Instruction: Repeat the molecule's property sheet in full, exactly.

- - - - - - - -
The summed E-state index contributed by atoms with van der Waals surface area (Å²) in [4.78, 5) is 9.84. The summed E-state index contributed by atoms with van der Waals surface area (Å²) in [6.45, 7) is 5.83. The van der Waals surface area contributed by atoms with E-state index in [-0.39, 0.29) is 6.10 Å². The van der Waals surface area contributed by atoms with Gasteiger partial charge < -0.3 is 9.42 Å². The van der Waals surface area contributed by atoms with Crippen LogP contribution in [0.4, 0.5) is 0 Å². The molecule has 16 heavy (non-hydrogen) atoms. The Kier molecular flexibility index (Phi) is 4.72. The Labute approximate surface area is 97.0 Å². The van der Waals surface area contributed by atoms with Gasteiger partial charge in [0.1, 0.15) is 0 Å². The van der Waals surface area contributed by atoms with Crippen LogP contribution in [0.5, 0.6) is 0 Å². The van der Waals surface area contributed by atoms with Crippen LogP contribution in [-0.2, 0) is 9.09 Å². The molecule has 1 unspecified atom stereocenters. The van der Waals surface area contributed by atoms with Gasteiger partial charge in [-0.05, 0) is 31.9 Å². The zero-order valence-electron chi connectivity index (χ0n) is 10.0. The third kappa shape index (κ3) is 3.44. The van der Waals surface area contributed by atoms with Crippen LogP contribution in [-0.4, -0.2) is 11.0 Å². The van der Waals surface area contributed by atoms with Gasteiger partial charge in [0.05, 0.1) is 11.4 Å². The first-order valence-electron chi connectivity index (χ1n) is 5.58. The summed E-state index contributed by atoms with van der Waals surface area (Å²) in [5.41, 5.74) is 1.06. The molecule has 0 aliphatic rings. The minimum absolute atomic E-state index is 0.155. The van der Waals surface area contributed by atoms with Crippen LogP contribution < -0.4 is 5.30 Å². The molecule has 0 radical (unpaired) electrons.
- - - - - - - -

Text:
The summed E-state index contributed by atoms with van der Waals surface area (Å²) in [4.78, 5) is 9.84. The summed E-state index contributed by atoms with van der Waals surface area (Å²) in [6.45, 7) is 5.83. The van der Waals surface area contributed by atoms with E-state index in [-0.39, 0.29) is 6.10 Å². The van der Waals surface area contributed by atoms with Gasteiger partial charge < -0.3 is 9.42 Å². The van der Waals surface area contributed by atoms with Crippen LogP contribution in [0.4, 0.5) is 0 Å². The molecule has 16 heavy (non-hydrogen) atoms. The Kier molecular flexibility index (Phi) is 4.72. The Labute approximate surface area is 97.0 Å². The van der Waals surface area contributed by atoms with Gasteiger partial charge in [0.1, 0.15) is 0 Å². The van der Waals surface area contributed by atoms with Crippen LogP contribution in [0.5, 0.6) is 0 Å². The van der Waals surface area contributed by atoms with Crippen LogP contribution in [-0.2, 0) is 9.09 Å². The molecule has 1 unspecified atom stereocenters. The van der Waals surface area contributed by atoms with Gasteiger partial charge in [-0.05, 0) is 31.9 Å². The zero-order valence-electron chi connectivity index (χ0n) is 10.0. The third kappa shape index (κ3) is 3.44. The van der Waals surface area contributed by atoms with Crippen LogP contribution in [-0.4, -0.2) is 11.0 Å². The van der Waals surface area contributed by atoms with Gasteiger partial charge in [0.05, 0.1) is 11.4 Å². The first-order valence-electron chi connectivity index (χ1n) is 5.58. The summed E-state index contributed by atoms with van der Waals surface area (Å²) in [5.41, 5.74) is 1.06. The molecule has 0 aliphatic rings. The minimum absolute atomic E-state index is 0.155. The van der Waals surface area contributed by atoms with Crippen LogP contribution < -0.4 is 5.30 Å². The molecule has 0 radical (unpaired) electrons.